As a dietitian, I appreciate the level of knowledge required to understand the intricacies of food composition in all facets of life, not just in weight loss. What I really do not need to explain to one of my adult clients is the blueprint for what you should base a healthy diet on. Do you know of any adults that could not identify that a double cheeseburger is much less healthy for them than a grilled piece of fish and steamed vegetables? Of course not. Our obesity epidemic has prompted more nutrition information to the public than ever before, and it isn't working as we are getting heavier each year.
If a friend or relative who was 30 pounds overweight came to you for advice on how to lose the weight, what would you say? You would likely give close to the same answer as a doctor or dietitian would. It would be something close to: eat more fruits and vegetables and lean proteins, cut out high-fat, high-calorie foods. How about oatmeal for breakfast instead of pancakes and bacon, a salad with fruit and grilled chicken for lunch instead of fried chicken and candy, etc. A degree in nutrition is not needed to comprehend this. The focus of the problem is shifted to the question of why we choose to eat foods that go against our better judgment.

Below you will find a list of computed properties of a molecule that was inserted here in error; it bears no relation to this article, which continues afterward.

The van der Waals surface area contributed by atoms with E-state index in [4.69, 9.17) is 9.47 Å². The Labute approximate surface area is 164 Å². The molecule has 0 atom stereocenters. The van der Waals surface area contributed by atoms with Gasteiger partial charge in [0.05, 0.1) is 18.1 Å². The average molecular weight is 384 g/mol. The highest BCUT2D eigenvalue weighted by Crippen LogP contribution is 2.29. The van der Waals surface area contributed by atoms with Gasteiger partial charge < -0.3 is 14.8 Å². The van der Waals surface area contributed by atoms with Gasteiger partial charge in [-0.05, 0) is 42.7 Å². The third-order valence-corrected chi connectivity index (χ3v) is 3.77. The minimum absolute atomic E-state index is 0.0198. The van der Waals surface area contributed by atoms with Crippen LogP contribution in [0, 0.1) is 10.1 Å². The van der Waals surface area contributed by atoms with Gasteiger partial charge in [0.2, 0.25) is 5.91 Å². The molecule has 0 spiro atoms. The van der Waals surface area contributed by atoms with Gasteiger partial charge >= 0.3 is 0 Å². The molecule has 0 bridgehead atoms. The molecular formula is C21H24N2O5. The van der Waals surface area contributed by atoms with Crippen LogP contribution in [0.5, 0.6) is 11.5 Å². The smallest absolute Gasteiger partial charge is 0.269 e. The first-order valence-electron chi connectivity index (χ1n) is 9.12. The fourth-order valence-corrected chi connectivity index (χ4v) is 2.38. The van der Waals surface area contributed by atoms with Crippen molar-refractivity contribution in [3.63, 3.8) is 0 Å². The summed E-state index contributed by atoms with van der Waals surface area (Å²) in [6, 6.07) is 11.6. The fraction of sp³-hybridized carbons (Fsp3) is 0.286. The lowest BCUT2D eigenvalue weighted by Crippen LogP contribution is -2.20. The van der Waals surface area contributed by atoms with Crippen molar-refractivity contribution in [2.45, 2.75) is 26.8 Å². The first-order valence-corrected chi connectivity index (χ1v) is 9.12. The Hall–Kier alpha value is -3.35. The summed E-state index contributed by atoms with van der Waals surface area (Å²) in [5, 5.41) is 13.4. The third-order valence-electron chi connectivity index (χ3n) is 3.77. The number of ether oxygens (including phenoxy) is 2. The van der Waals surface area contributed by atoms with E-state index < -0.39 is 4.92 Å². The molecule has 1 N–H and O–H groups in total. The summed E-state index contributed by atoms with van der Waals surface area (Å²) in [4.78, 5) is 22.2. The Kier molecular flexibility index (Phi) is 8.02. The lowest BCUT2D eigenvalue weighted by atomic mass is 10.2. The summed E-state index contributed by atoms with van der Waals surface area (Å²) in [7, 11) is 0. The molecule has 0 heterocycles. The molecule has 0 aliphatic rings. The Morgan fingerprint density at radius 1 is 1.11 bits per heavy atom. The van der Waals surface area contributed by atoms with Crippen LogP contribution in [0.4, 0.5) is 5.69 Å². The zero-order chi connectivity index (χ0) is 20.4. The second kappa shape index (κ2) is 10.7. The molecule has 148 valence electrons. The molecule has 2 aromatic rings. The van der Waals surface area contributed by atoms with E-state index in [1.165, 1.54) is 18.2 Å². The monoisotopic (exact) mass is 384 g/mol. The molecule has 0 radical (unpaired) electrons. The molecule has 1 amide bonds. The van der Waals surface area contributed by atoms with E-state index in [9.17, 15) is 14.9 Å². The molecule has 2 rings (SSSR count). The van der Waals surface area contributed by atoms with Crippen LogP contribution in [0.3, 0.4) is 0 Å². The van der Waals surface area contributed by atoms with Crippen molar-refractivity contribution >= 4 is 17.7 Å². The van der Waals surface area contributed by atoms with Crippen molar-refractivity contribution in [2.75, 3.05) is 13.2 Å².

Since I have just established that you likely know the right foods that are good for your health and longevity, how do you go about making the correct choices? This is not a "one size fits all" answer. You must establish reasons for your frequent high calorie food choices and address the issue for each one. For example, you are out running errands with the kids all day and have no food at home and everyone is hungry. You go to McDonald's (which the kids usually won't argue with) and everybody is full in minutes. Would it take much longer to run into the grocery store for a rotisserie chicken and some broccoli and vegetable soup and prepare this in minutes at home?
It is usually easier to spot your habits by journaling what you eat over a period of time (preferably at least two weeks). Once this is done, if you need further guidance, you can seek out one of the registered dietitians practicing in your area by going to www.eatright.org and enter your ZIP code under "find a dietitian."
Michael Murphy is a registered dietitian living in Ahwatukee Foothills. Reach him at (480) 415-8803 or visit www.nutritiontoyou.com.